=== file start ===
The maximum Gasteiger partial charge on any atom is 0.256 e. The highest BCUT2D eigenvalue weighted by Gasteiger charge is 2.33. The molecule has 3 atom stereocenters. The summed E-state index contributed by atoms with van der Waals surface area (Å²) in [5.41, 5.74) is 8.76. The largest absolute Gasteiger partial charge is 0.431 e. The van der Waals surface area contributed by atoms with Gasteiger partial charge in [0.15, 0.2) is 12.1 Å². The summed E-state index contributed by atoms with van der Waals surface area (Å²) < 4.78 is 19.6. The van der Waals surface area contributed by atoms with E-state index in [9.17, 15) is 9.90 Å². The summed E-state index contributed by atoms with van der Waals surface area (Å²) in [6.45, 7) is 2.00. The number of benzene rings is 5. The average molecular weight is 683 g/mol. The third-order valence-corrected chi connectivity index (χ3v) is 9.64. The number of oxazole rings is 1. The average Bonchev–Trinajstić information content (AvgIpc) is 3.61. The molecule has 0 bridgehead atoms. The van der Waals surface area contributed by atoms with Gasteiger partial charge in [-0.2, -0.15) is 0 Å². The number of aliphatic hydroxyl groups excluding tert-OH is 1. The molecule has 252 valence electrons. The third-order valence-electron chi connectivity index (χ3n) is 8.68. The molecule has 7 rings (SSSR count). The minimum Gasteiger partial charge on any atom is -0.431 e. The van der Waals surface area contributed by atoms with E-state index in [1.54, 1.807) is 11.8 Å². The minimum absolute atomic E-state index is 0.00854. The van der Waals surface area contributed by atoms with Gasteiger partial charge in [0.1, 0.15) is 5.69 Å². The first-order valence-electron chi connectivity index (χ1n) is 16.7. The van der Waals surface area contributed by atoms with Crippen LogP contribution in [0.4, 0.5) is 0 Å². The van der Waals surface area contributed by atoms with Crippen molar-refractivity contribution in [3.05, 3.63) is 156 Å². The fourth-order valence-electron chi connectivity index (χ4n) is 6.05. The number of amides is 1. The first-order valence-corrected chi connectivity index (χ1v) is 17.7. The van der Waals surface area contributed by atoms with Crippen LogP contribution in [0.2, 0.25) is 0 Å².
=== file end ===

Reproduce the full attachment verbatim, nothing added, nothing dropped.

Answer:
The maximum Gasteiger partial charge on any atom is 0.256 e. The highest BCUT2D eigenvalue weighted by Gasteiger charge is 2.33. The molecule has 3 atom stereocenters. The summed E-state index contributed by atoms with van der Waals surface area (Å²) in [5.41, 5.74) is 8.76. The largest absolute Gasteiger partial charge is 0.431 e. The van der Waals surface area contributed by atoms with Gasteiger partial charge in [0.15, 0.2) is 12.1 Å². The summed E-state index contributed by atoms with van der Waals surface area (Å²) < 4.78 is 19.6. The van der Waals surface area contributed by atoms with E-state index in [9.17, 15) is 9.90 Å². The summed E-state index contributed by atoms with van der Waals surface area (Å²) in [6.45, 7) is 2.00. The number of benzene rings is 5. The average molecular weight is 683 g/mol. The third-order valence-corrected chi connectivity index (χ3v) is 9.64. The number of oxazole rings is 1. The average Bonchev–Trinajstić information content (AvgIpc) is 3.61. The molecule has 0 bridgehead atoms. The van der Waals surface area contributed by atoms with Gasteiger partial charge in [-0.2, -0.15) is 0 Å². The number of aliphatic hydroxyl groups excluding tert-OH is 1. The molecule has 252 valence electrons. The third-order valence-electron chi connectivity index (χ3n) is 8.68. The molecule has 7 rings (SSSR count). The minimum Gasteiger partial charge on any atom is -0.431 e. The van der Waals surface area contributed by atoms with E-state index in [1.54, 1.807) is 11.8 Å². The minimum absolute atomic E-state index is 0.00854. The van der Waals surface area contributed by atoms with Gasteiger partial charge in [0.1, 0.15) is 5.69 Å². The first-order valence-electron chi connectivity index (χ1n) is 16.7. The van der Waals surface area contributed by atoms with Crippen LogP contribution in [0.4, 0.5) is 0 Å². The van der Waals surface area contributed by atoms with Crippen molar-refractivity contribution in [3.05, 3.63) is 156 Å². The fourth-order valence-electron chi connectivity index (χ4n) is 6.05. The number of amides is 1. The first-order valence-corrected chi connectivity index (χ1v) is 17.7. The van der Waals surface area contributed by atoms with Crippen LogP contribution in [0.2, 0.25) is 0 Å².